• Develops Creativity.

The younger a child is when they learn the piano, the more creative lessons are.  At the ages of 4 – 6, children still love to create things and are often eager to show what they have done.  Piano lessons at this age often include elements of creativity such as writing finger number tunes and adding their own dynamics or ending to the piece of music. By fostering these creative elements so young, children go on to understand music theory, and its purpose for understanding how to play their instrument, better.  Allowing students to be creative in lessons also helps them to discover the capabilities of the piano for themselves, which re-enforces their technical and musical skills on the piano.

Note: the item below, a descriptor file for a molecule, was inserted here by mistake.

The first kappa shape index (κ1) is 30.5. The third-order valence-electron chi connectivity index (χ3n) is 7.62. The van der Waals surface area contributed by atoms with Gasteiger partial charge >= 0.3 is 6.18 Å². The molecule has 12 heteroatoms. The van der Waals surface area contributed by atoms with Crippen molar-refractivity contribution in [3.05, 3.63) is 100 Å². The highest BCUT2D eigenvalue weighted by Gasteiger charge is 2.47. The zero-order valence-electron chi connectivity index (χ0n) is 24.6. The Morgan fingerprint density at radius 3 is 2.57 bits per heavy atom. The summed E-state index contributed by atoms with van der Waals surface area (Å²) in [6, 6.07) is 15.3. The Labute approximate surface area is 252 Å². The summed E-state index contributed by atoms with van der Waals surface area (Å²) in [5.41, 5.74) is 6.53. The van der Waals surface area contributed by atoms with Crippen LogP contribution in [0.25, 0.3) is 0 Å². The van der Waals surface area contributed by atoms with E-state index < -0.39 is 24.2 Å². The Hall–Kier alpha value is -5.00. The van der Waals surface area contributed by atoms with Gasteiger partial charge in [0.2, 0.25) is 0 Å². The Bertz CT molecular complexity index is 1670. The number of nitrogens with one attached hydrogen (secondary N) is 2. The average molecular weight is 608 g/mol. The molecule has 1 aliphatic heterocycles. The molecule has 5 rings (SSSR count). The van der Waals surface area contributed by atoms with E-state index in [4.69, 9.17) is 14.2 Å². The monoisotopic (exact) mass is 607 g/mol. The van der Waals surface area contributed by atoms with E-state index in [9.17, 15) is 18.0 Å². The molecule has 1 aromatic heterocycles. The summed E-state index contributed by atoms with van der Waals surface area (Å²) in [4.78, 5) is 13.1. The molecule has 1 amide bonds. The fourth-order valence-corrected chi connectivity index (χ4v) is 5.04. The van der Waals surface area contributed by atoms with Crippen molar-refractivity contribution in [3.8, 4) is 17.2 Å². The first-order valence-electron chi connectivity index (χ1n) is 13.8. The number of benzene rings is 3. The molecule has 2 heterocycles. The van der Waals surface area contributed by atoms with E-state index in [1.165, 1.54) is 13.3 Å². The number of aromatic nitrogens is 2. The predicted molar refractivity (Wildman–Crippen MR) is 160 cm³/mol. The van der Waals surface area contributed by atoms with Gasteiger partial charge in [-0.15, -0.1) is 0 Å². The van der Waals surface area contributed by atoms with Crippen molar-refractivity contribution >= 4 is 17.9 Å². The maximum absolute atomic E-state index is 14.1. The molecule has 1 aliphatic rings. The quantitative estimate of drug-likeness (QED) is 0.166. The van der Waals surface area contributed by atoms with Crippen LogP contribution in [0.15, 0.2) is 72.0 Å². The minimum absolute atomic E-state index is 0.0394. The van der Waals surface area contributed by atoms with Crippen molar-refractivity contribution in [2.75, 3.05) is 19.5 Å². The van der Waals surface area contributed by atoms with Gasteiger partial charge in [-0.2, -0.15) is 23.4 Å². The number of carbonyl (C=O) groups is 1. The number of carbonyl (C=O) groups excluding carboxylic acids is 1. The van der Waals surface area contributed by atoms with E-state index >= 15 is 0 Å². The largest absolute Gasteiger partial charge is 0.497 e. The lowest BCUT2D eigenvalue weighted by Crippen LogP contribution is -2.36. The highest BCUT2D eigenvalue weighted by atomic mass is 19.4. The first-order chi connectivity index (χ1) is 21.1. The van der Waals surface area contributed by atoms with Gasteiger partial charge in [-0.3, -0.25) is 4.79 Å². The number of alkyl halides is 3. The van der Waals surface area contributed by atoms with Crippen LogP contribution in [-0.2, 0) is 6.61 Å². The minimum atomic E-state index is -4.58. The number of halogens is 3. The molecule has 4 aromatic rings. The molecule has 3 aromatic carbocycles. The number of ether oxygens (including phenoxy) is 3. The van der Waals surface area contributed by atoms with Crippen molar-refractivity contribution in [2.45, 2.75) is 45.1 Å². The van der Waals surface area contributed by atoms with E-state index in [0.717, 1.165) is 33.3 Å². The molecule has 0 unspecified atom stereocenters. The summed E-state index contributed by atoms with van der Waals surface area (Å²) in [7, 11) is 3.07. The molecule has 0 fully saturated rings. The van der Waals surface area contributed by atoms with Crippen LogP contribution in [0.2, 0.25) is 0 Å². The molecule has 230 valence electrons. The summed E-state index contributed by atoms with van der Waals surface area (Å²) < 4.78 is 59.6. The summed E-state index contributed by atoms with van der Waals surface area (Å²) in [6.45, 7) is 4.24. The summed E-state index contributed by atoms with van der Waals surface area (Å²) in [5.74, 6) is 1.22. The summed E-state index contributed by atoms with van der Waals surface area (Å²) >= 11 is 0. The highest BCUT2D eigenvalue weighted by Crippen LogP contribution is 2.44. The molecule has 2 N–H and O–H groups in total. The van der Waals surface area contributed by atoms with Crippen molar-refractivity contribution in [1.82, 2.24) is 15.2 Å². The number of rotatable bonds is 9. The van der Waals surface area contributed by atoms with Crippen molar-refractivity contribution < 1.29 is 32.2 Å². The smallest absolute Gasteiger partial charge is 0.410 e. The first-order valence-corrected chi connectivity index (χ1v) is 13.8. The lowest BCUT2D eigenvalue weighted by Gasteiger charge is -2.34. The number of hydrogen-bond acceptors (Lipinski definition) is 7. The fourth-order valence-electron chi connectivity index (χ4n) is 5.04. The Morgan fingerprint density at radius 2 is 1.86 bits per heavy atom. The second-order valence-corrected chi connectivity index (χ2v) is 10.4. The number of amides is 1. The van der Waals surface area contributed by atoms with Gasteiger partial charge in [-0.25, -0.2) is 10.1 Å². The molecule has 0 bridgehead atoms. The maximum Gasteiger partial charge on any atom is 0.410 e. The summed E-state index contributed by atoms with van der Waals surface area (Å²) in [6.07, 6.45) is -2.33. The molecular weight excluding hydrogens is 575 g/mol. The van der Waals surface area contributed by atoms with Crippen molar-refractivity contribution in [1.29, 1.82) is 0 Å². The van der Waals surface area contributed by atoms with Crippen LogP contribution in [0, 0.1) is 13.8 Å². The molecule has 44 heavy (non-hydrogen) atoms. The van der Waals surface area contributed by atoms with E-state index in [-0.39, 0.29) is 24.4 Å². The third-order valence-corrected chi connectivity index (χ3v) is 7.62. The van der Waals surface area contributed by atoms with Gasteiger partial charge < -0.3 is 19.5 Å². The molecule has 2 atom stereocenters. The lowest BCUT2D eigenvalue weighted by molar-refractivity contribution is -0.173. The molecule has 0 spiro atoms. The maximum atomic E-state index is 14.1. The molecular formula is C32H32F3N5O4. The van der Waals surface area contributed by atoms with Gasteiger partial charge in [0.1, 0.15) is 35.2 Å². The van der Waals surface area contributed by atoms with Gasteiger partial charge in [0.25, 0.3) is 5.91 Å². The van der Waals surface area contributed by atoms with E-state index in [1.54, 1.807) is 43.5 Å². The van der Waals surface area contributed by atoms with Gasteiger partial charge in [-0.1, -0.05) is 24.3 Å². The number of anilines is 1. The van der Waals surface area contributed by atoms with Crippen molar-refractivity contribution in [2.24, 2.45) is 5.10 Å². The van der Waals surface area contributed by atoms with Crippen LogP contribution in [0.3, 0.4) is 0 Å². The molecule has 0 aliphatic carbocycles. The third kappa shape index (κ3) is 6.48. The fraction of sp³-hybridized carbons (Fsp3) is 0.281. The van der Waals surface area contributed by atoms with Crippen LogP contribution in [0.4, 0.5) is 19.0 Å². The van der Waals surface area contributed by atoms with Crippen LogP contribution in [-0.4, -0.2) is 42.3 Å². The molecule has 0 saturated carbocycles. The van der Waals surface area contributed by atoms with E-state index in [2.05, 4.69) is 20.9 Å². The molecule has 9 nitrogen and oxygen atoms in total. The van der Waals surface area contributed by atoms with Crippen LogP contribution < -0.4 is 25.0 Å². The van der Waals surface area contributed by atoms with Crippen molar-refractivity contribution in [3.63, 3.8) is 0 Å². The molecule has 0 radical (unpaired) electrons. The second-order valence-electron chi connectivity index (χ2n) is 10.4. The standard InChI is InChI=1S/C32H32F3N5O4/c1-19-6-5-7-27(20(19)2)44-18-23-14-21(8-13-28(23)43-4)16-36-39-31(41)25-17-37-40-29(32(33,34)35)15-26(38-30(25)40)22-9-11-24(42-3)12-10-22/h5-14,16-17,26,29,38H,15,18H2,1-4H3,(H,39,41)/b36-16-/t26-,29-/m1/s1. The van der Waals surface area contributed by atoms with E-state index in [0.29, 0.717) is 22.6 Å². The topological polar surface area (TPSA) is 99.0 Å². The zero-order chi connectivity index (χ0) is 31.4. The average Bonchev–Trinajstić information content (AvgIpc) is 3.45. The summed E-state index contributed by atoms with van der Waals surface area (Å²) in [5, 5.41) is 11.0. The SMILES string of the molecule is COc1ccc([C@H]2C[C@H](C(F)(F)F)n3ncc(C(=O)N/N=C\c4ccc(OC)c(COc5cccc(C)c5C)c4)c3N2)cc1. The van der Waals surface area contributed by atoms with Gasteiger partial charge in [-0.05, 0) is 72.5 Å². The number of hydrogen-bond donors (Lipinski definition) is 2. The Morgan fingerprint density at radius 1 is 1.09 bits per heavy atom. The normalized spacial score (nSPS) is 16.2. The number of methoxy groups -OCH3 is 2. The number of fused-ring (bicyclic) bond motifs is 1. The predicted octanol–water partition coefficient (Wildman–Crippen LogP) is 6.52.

We have worked with numerous young pianists at Hope Performing Arts Centre, and each one of them is thriving as they learn to play some of their favourite songs on the piano. The “Piano Explorers” program has been designed for children aged 4 1/2 to 6 years to help little pianists get the most out of piano lessons in a way that is fun, engaging and musical.  If you would like more information about the “Piano Explorers” or to book a complimentary introductory lesson simply fill in the form below and we will be in contact soon.